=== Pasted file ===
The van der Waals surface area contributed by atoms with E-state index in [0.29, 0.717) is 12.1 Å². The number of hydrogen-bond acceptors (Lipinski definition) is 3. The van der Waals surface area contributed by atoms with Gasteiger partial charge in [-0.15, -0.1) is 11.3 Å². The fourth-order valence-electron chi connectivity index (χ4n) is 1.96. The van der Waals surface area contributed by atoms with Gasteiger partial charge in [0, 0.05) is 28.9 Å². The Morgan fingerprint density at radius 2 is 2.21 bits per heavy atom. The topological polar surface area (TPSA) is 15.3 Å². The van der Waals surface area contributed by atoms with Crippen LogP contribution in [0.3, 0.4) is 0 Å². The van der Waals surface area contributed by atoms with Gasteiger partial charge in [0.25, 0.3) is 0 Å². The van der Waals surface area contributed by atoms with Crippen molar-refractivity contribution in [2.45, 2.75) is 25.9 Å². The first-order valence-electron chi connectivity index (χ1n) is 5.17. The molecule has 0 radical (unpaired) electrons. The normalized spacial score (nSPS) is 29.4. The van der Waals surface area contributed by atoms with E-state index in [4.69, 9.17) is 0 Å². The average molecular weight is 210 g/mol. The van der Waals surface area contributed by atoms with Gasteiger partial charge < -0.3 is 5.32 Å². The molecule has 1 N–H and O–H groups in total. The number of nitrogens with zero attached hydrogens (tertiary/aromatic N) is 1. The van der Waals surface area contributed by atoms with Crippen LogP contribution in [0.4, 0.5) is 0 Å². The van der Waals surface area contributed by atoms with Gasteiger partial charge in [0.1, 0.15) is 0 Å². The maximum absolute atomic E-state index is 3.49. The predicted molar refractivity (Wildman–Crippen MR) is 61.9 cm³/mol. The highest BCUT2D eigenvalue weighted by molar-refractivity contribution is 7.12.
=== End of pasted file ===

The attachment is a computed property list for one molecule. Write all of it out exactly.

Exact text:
The van der Waals surface area contributed by atoms with E-state index in [0.29, 0.717) is 12.1 Å². The number of hydrogen-bond acceptors (Lipinski definition) is 3. The van der Waals surface area contributed by atoms with Gasteiger partial charge in [-0.15, -0.1) is 11.3 Å². The fourth-order valence-electron chi connectivity index (χ4n) is 1.96. The van der Waals surface area contributed by atoms with Gasteiger partial charge in [0, 0.05) is 28.9 Å². The Morgan fingerprint density at radius 2 is 2.21 bits per heavy atom. The topological polar surface area (TPSA) is 15.3 Å². The van der Waals surface area contributed by atoms with Crippen LogP contribution in [0.3, 0.4) is 0 Å². The van der Waals surface area contributed by atoms with Gasteiger partial charge in [0.25, 0.3) is 0 Å². The van der Waals surface area contributed by atoms with Crippen molar-refractivity contribution in [2.45, 2.75) is 25.9 Å². The first-order valence-electron chi connectivity index (χ1n) is 5.17. The molecule has 0 radical (unpaired) electrons. The normalized spacial score (nSPS) is 29.4. The van der Waals surface area contributed by atoms with E-state index in [4.69, 9.17) is 0 Å². The average molecular weight is 210 g/mol. The van der Waals surface area contributed by atoms with Gasteiger partial charge < -0.3 is 5.32 Å². The molecule has 1 N–H and O–H groups in total. The number of nitrogens with zero attached hydrogens (tertiary/aromatic N) is 1. The van der Waals surface area contributed by atoms with Crippen LogP contribution in [0.4, 0.5) is 0 Å². The van der Waals surface area contributed by atoms with Gasteiger partial charge in [0.1, 0.15) is 0 Å². The maximum absolute atomic E-state index is 3.49. The predicted molar refractivity (Wildman–Crippen MR) is 61.9 cm³/mol. The highest BCUT2D eigenvalue weighted by molar-refractivity contribution is 7.12.